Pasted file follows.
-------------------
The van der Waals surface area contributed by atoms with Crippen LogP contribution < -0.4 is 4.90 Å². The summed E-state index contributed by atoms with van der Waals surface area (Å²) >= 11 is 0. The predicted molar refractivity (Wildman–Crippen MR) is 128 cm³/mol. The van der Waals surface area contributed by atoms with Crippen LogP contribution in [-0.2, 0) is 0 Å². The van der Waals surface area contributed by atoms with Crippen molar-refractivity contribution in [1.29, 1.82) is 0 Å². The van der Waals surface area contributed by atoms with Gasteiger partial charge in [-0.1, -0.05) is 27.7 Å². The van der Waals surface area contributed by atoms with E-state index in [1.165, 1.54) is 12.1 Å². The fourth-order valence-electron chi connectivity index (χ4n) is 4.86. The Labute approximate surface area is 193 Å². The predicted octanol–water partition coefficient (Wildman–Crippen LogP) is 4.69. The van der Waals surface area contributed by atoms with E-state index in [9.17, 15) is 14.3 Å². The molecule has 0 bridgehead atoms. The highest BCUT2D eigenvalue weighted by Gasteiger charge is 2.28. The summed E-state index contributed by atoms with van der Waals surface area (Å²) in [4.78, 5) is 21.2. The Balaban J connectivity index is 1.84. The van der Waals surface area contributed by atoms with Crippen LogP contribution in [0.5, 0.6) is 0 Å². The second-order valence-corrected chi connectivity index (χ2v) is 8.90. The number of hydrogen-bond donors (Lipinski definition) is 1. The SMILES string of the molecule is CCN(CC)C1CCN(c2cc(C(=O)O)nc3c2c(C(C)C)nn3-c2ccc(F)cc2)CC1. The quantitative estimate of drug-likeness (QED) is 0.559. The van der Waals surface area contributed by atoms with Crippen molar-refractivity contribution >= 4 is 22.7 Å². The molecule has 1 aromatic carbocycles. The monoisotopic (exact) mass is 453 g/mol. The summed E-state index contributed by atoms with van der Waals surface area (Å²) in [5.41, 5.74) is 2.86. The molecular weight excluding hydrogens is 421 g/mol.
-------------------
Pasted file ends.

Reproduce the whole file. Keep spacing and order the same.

The van der Waals surface area contributed by atoms with Crippen LogP contribution < -0.4 is 4.90 Å². The summed E-state index contributed by atoms with van der Waals surface area (Å²) >= 11 is 0. The predicted molar refractivity (Wildman–Crippen MR) is 128 cm³/mol. The van der Waals surface area contributed by atoms with Crippen LogP contribution in [-0.2, 0) is 0 Å². The van der Waals surface area contributed by atoms with Crippen molar-refractivity contribution in [1.29, 1.82) is 0 Å². The van der Waals surface area contributed by atoms with Gasteiger partial charge in [-0.1, -0.05) is 27.7 Å². The van der Waals surface area contributed by atoms with E-state index in [1.165, 1.54) is 12.1 Å². The fourth-order valence-electron chi connectivity index (χ4n) is 4.86. The Labute approximate surface area is 193 Å². The predicted octanol–water partition coefficient (Wildman–Crippen LogP) is 4.69. The van der Waals surface area contributed by atoms with E-state index in [9.17, 15) is 14.3 Å². The molecule has 0 bridgehead atoms. The highest BCUT2D eigenvalue weighted by Gasteiger charge is 2.28. The summed E-state index contributed by atoms with van der Waals surface area (Å²) in [4.78, 5) is 21.2. The Balaban J connectivity index is 1.84. The van der Waals surface area contributed by atoms with Crippen LogP contribution in [0.5, 0.6) is 0 Å². The second-order valence-corrected chi connectivity index (χ2v) is 8.90. The number of hydrogen-bond donors (Lipinski definition) is 1. The SMILES string of the molecule is CCN(CC)C1CCN(c2cc(C(=O)O)nc3c2c(C(C)C)nn3-c2ccc(F)cc2)CC1. The quantitative estimate of drug-likeness (QED) is 0.559. The van der Waals surface area contributed by atoms with Crippen molar-refractivity contribution >= 4 is 22.7 Å². The molecule has 1 aromatic carbocycles. The monoisotopic (exact) mass is 453 g/mol. The summed E-state index contributed by atoms with van der Waals surface area (Å²) in [5.41, 5.74) is 2.86. The molecular weight excluding hydrogens is 421 g/mol.